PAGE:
If the latter is your case, is there really a better way to find the inspiration rather than in a fine gallery of excellent favicons - our not that secret and very lively passion? We've written a lot about favicons in the previous articles. If you'd like to find more inspiration or find out more about how they are actually created, take a closer look at the following articles and showcases:
Below you'll find more examples of an excellent favicon design; we've collected these delicate beauties over the last three months.
Please notice that the favicons weren't chosen simply because of their beauty; it's been important to us that the favicon perfectly fits to the overall site design. All favicons are linked to the sites where they are used — you can click on them to get more insights into how favicon design can be related to the layout design.Read more...
Although Smashing Magazine is quite young, a number of things happened in 2007. Aside from dozens of articles, we've organized few contests, re-designed our weblog and we also have released two WordPress-themes and a Smashing free font.
In this post we revise what happened on Smashing Magazine over the last year. Smashing highlights, setbacks and small sensations of 2007 — in a brief overview, month by month.Read more...
The beauty of an excellent design lies in designer's attention to smallest details. Conventions are our friends; however, to stand out, a design needs a creative spin, an elegant play of colors, some unique flavour — a small detail that would make a big difference.
Where the boundaries between traditional solutions and unusual approaches become fuzzy, designers tend to get creative. However, to come up with unusual ideas isn't that easy, particularly if you are dealing with some daily routine-tasks.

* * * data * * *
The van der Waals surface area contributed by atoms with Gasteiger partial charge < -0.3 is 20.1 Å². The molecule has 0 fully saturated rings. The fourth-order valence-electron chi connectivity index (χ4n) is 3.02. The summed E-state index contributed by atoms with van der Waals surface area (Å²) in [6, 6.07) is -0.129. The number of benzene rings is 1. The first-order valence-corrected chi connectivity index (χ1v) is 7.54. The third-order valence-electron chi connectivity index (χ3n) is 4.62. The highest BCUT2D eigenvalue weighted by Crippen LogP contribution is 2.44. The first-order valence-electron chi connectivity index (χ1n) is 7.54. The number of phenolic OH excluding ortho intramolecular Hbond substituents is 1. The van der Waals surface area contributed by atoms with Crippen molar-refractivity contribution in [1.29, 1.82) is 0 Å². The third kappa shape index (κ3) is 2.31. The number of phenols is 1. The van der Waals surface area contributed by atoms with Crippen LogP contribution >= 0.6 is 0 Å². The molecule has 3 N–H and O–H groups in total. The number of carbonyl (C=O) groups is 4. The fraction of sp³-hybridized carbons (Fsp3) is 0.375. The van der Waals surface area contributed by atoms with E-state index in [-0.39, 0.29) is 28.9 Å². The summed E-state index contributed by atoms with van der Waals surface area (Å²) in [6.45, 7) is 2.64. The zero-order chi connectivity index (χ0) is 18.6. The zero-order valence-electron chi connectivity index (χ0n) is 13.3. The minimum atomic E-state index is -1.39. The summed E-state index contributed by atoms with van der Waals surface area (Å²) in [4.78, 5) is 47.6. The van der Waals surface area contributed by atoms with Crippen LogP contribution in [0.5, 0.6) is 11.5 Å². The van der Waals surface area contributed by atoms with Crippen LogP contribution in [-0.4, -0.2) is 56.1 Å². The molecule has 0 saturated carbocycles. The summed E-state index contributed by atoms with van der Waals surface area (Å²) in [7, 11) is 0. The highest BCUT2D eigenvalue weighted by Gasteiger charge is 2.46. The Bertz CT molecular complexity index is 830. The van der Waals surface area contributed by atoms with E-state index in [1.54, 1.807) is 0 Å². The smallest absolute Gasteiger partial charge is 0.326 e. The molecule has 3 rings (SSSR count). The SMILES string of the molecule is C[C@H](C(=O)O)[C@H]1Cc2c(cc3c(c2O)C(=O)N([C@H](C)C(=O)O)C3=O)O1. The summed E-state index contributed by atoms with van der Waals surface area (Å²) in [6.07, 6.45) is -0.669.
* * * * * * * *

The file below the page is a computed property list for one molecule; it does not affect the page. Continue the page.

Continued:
Still, nothing is impossible. Even if you're designing a navigation menu there are a number of possibilites you can explore. For instance, have you ever thought of... navigation in form of paper strips?Read more...
The value of icons lies in their ability to communicate with visitors or users in a more intuitive and effective way. Jakob Nielsen, the maestro of usability, postulated few years ago that "recognition rather than recall" is one of the basic heuristics for user-friendly design. In fact, it's necessary to "minimize the user's memory load by making objects, actions, and options visible. The user should not have to remember information from one part of the dialogue to another. Instructions for use of the system should be visible or easily retrievable whenever appropriate."
Icons are supposed to achieve just that. And this is why it's useful to actually use them both on your desktop and in your web design. They can reduce the complexity of the design and make it easier to get from point A to point B.
In the overview below we present some of the fresh high-quality free icons which you can use for your desktop; we also showcase free professional icon sets, buttons and vector graphics you can use for your web designs. You might know some of them, but hopefully not all of them. Not all listed freebies can be used for commercial projects, however you can use all of them in your private projects of for you personal purposes. Please read the disclaimers carefully before using the icons - they’re changing from time to time.
You can also scan through the icons-related articles we’ve published before: